Can learnability save new-Keynesian models?
McCallum (2009) argues that "learnability" can save new-Keynesian models from indeterminacies. He claims the unique bounded equilibrium is learnable, and the explosive equilibria are not. However, he assumes that agents can directly observe the monetary policy shock. Reversing this assumption, I find the opposite: the bounded equilibrium is not learnable and the unbounded equilibria are learnable. More generally, I argue that a threat by the Fed to move to an "unlearnable" equilibrium for all but one value of inflation is a poor foundation for choosing the bounded equilibrium of a new-Keynesian model.
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- John H. Cochrane, 2011.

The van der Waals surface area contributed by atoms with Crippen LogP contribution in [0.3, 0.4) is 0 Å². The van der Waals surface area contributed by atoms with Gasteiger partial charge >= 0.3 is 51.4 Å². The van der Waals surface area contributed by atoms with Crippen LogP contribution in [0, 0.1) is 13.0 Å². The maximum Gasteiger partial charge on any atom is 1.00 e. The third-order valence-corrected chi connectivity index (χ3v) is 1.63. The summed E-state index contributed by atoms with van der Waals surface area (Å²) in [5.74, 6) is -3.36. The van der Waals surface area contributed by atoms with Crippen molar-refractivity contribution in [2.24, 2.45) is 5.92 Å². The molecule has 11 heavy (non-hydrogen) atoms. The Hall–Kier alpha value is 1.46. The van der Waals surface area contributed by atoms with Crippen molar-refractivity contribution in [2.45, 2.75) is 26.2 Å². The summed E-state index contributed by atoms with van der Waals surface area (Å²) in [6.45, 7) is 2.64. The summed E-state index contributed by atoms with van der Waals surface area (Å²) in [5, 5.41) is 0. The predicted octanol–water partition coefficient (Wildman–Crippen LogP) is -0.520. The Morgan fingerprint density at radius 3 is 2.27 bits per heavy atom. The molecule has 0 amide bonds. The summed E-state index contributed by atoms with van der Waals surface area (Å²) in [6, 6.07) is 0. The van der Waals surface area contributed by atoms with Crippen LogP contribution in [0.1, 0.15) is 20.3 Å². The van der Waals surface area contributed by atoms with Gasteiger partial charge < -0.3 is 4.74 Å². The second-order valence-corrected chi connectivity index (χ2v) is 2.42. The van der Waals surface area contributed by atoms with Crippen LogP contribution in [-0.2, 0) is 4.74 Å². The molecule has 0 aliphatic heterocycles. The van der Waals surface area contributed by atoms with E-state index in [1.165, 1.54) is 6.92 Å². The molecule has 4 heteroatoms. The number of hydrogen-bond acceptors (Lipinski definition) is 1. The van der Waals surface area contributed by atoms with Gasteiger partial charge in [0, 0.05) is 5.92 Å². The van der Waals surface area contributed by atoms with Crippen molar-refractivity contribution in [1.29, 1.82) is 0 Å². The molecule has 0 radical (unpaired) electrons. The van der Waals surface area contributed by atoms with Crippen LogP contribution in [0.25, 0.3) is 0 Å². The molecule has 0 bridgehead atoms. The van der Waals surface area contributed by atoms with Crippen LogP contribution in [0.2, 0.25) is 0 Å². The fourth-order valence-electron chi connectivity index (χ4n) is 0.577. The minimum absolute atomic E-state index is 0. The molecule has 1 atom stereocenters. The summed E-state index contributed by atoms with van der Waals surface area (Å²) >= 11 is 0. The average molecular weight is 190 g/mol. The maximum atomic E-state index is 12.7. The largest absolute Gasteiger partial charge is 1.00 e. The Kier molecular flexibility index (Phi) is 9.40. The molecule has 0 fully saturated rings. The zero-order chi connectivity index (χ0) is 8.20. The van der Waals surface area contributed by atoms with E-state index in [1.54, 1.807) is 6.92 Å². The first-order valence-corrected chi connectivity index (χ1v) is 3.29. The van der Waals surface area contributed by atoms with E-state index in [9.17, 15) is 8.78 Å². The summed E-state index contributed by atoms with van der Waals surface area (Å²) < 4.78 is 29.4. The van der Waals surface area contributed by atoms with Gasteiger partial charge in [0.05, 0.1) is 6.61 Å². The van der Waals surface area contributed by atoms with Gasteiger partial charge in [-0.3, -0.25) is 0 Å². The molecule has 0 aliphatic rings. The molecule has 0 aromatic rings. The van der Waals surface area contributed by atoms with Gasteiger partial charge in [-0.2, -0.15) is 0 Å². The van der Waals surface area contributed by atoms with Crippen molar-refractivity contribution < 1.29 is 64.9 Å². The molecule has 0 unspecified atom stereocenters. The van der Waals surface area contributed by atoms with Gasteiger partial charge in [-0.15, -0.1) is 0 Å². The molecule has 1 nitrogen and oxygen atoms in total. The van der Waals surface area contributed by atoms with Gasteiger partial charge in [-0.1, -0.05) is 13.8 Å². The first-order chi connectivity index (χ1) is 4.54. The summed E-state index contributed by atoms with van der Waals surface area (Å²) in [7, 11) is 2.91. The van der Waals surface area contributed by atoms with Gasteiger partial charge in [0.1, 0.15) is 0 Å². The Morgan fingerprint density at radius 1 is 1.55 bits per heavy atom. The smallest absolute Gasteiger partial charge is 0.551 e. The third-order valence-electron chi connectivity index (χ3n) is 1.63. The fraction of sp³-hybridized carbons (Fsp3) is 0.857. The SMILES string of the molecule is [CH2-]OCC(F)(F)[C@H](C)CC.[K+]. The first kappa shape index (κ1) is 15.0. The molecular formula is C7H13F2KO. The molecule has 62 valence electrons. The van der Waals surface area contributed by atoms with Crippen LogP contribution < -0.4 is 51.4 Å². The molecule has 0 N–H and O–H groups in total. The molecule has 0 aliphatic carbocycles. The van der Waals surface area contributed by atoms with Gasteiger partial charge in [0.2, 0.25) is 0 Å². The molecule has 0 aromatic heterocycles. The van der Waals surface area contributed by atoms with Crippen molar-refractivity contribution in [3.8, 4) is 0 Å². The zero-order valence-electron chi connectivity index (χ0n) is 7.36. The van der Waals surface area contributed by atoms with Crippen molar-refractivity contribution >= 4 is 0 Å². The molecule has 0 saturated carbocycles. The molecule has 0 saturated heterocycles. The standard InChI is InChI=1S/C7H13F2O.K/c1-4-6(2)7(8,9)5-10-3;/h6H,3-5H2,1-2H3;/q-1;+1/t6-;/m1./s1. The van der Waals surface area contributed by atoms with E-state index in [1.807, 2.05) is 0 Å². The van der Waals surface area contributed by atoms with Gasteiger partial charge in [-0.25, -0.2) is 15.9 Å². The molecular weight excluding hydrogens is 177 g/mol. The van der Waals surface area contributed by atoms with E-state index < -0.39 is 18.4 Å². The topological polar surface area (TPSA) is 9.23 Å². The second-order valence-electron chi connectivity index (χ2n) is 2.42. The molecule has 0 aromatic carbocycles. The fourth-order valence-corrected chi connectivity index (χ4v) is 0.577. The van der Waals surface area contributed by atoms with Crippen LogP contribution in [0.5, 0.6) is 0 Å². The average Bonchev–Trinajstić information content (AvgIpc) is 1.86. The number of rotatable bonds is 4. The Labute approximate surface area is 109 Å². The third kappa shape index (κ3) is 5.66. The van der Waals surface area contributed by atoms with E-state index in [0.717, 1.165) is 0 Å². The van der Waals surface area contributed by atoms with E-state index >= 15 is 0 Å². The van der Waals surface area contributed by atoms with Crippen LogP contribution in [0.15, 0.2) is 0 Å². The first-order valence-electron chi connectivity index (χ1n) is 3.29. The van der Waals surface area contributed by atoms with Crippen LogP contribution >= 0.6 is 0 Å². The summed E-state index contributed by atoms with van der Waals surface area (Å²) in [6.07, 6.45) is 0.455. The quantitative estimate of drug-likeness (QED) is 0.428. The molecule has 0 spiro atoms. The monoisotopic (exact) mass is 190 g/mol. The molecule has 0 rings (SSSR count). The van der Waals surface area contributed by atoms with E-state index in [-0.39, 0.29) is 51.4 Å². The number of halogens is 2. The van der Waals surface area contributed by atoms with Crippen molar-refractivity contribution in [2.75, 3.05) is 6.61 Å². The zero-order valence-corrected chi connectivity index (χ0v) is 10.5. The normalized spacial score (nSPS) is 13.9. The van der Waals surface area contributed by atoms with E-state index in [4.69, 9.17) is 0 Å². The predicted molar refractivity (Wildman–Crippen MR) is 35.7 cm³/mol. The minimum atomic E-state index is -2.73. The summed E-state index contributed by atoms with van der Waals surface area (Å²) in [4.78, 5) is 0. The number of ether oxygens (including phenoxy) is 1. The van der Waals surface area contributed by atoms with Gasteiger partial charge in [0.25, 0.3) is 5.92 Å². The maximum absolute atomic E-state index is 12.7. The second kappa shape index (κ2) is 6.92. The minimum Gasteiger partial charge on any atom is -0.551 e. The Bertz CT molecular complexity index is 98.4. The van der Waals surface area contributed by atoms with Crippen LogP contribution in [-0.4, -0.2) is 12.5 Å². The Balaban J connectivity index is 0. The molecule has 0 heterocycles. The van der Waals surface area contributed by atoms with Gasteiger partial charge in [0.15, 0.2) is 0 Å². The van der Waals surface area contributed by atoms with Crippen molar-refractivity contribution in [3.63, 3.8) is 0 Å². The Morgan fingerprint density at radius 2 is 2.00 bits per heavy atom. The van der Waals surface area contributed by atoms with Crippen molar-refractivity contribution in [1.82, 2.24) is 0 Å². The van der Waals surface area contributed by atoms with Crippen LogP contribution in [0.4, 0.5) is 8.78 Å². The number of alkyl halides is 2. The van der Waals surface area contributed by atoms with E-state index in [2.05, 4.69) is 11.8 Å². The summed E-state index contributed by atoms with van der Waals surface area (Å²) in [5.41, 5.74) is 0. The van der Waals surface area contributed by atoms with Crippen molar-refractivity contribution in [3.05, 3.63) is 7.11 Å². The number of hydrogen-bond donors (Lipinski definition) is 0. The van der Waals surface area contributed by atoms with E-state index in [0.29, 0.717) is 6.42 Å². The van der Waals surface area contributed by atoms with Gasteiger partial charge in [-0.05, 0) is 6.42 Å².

"Determinacy and Identification with Taylor Rules,"
Journal of Political Economy,
University of Chicago Press, vol. 119(3), pages 565-615.
- John H. Cochrane, 2007. "Determinacy and Identification with Taylor Rules," NBER Working Papers 13410, National Bureau of Economic Research, Inc.
- John H. Cochrane, 2007. "Determinacy and Identification with Taylor Rules," NBER Working Papers 13409, National Bureau of Economic Research, Inc.
- McCallum, Bennett T., 2009. "Inflation determination with Taylor rules: Is new-Keynesian analysis critically flawed?," Journal of Monetary Economics, Elsevier, vol. 56(8), pages 1101-1108, November.
- Bennett T. McCallum, 2008. "Inflation Determination with Taylor Rules: Is New Keynesian Analysis Critically Flawed?," NBER Working Papers 14534, National Bureau of Economic Research, Inc.
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